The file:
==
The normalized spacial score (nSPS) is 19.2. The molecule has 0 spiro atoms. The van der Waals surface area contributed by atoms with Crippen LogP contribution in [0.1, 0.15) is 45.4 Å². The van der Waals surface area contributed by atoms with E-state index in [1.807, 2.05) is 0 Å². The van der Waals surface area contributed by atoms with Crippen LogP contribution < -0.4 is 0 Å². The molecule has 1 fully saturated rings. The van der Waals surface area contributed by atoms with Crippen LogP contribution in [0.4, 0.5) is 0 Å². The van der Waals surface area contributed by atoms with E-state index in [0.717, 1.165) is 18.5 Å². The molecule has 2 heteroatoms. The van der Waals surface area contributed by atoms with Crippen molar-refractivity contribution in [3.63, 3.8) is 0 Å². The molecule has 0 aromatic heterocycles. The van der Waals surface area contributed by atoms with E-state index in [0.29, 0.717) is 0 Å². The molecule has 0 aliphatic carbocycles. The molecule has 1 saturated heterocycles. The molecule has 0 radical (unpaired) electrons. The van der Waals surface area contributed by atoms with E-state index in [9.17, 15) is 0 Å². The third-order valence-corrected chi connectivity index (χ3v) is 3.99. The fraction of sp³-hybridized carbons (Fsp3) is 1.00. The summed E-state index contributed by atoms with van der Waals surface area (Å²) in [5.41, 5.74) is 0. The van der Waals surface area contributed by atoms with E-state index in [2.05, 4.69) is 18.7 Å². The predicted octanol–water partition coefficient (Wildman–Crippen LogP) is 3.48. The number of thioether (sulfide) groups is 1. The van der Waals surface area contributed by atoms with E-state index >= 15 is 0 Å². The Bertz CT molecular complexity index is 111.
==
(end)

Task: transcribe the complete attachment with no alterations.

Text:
The normalized spacial score (nSPS) is 19.2. The molecule has 0 spiro atoms. The van der Waals surface area contributed by atoms with Crippen LogP contribution in [0.1, 0.15) is 45.4 Å². The van der Waals surface area contributed by atoms with E-state index in [1.807, 2.05) is 0 Å². The van der Waals surface area contributed by atoms with Crippen LogP contribution < -0.4 is 0 Å². The molecule has 1 fully saturated rings. The van der Waals surface area contributed by atoms with Crippen LogP contribution in [0.4, 0.5) is 0 Å². The van der Waals surface area contributed by atoms with E-state index in [0.717, 1.165) is 18.5 Å². The molecule has 2 heteroatoms. The van der Waals surface area contributed by atoms with Crippen molar-refractivity contribution in [3.63, 3.8) is 0 Å². The molecule has 0 aromatic heterocycles. The van der Waals surface area contributed by atoms with E-state index in [0.29, 0.717) is 0 Å². The molecule has 0 aliphatic carbocycles. The molecule has 1 saturated heterocycles. The molecule has 0 radical (unpaired) electrons. The van der Waals surface area contributed by atoms with E-state index in [9.17, 15) is 0 Å². The third-order valence-corrected chi connectivity index (χ3v) is 3.99. The fraction of sp³-hybridized carbons (Fsp3) is 1.00. The summed E-state index contributed by atoms with van der Waals surface area (Å²) in [5.41, 5.74) is 0. The van der Waals surface area contributed by atoms with E-state index in [2.05, 4.69) is 18.7 Å². The predicted octanol–water partition coefficient (Wildman–Crippen LogP) is 3.48. The number of thioether (sulfide) groups is 1. The van der Waals surface area contributed by atoms with E-state index >= 15 is 0 Å². The Bertz CT molecular complexity index is 111.